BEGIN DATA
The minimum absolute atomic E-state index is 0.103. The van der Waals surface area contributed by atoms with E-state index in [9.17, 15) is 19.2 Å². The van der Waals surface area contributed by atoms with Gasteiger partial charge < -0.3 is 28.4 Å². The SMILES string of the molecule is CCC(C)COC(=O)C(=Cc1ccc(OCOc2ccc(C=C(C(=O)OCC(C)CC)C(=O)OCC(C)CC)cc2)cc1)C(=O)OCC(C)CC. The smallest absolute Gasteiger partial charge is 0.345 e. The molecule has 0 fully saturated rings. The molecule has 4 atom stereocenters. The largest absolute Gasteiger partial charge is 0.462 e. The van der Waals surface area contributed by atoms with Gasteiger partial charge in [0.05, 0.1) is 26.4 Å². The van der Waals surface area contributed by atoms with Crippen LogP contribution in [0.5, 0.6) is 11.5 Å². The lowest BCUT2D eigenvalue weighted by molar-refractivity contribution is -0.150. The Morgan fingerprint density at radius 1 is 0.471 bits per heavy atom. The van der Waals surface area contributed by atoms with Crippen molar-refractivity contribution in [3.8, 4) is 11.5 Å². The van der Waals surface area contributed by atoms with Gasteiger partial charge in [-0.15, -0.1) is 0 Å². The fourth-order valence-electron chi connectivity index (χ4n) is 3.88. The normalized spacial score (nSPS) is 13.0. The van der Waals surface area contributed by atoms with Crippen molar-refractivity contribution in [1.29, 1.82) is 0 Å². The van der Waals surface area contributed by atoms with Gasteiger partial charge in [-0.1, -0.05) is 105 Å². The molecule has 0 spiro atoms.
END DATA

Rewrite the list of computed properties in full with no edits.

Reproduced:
The minimum absolute atomic E-state index is 0.103. The van der Waals surface area contributed by atoms with E-state index in [9.17, 15) is 19.2 Å². The van der Waals surface area contributed by atoms with Gasteiger partial charge < -0.3 is 28.4 Å². The SMILES string of the molecule is CCC(C)COC(=O)C(=Cc1ccc(OCOc2ccc(C=C(C(=O)OCC(C)CC)C(=O)OCC(C)CC)cc2)cc1)C(=O)OCC(C)CC. The smallest absolute Gasteiger partial charge is 0.345 e. The molecule has 0 fully saturated rings. The molecule has 4 atom stereocenters. The largest absolute Gasteiger partial charge is 0.462 e. The van der Waals surface area contributed by atoms with Gasteiger partial charge in [0.05, 0.1) is 26.4 Å². The van der Waals surface area contributed by atoms with Crippen LogP contribution in [0.5, 0.6) is 11.5 Å². The lowest BCUT2D eigenvalue weighted by molar-refractivity contribution is -0.150. The Morgan fingerprint density at radius 1 is 0.471 bits per heavy atom. The van der Waals surface area contributed by atoms with Crippen molar-refractivity contribution in [3.8, 4) is 11.5 Å². The van der Waals surface area contributed by atoms with Gasteiger partial charge in [-0.15, -0.1) is 0 Å². The fourth-order valence-electron chi connectivity index (χ4n) is 3.88. The normalized spacial score (nSPS) is 13.0. The van der Waals surface area contributed by atoms with Crippen molar-refractivity contribution in [1.29, 1.82) is 0 Å². The van der Waals surface area contributed by atoms with Gasteiger partial charge in [-0.1, -0.05) is 105 Å². The molecule has 0 spiro atoms.